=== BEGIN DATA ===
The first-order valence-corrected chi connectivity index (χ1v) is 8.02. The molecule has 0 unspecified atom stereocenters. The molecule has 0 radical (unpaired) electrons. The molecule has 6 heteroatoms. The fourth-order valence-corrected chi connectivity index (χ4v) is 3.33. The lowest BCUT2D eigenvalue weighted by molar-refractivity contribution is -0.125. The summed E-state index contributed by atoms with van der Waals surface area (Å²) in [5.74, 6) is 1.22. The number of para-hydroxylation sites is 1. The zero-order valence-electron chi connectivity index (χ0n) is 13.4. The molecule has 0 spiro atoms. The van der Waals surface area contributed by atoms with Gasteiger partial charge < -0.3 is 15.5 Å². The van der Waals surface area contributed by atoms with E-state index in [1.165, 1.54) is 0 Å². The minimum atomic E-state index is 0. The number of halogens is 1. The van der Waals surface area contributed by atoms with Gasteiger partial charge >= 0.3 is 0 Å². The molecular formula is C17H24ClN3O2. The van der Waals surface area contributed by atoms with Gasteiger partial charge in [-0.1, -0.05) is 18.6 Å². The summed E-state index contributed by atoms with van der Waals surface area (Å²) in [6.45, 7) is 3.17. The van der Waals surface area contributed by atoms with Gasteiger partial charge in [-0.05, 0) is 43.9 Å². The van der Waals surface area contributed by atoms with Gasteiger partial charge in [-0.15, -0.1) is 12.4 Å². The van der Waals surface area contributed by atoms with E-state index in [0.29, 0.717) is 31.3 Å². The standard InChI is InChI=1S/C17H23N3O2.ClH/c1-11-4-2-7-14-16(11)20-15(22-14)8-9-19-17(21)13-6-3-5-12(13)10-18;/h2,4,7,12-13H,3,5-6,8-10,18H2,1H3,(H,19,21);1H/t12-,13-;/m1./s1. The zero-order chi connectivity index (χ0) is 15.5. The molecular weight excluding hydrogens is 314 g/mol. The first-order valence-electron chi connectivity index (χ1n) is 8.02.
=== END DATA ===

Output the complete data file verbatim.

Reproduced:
The first-order valence-corrected chi connectivity index (χ1v) is 8.02. The molecule has 0 unspecified atom stereocenters. The molecule has 0 radical (unpaired) electrons. The molecule has 6 heteroatoms. The fourth-order valence-corrected chi connectivity index (χ4v) is 3.33. The lowest BCUT2D eigenvalue weighted by molar-refractivity contribution is -0.125. The summed E-state index contributed by atoms with van der Waals surface area (Å²) in [5.74, 6) is 1.22. The number of para-hydroxylation sites is 1. The zero-order valence-electron chi connectivity index (χ0n) is 13.4. The molecule has 0 spiro atoms. The van der Waals surface area contributed by atoms with Gasteiger partial charge < -0.3 is 15.5 Å². The van der Waals surface area contributed by atoms with E-state index in [1.165, 1.54) is 0 Å². The minimum atomic E-state index is 0. The number of halogens is 1. The van der Waals surface area contributed by atoms with Gasteiger partial charge >= 0.3 is 0 Å². The molecular formula is C17H24ClN3O2. The van der Waals surface area contributed by atoms with Gasteiger partial charge in [-0.1, -0.05) is 18.6 Å². The summed E-state index contributed by atoms with van der Waals surface area (Å²) in [6.45, 7) is 3.17. The van der Waals surface area contributed by atoms with Gasteiger partial charge in [-0.05, 0) is 43.9 Å². The van der Waals surface area contributed by atoms with Gasteiger partial charge in [-0.15, -0.1) is 12.4 Å². The van der Waals surface area contributed by atoms with E-state index in [0.29, 0.717) is 31.3 Å². The standard InChI is InChI=1S/C17H23N3O2.ClH/c1-11-4-2-7-14-16(11)20-15(22-14)8-9-19-17(21)13-6-3-5-12(13)10-18;/h2,4,7,12-13H,3,5-6,8-10,18H2,1H3,(H,19,21);1H/t12-,13-;/m1./s1. The zero-order chi connectivity index (χ0) is 15.5. The molecular weight excluding hydrogens is 314 g/mol. The first-order valence-electron chi connectivity index (χ1n) is 8.02.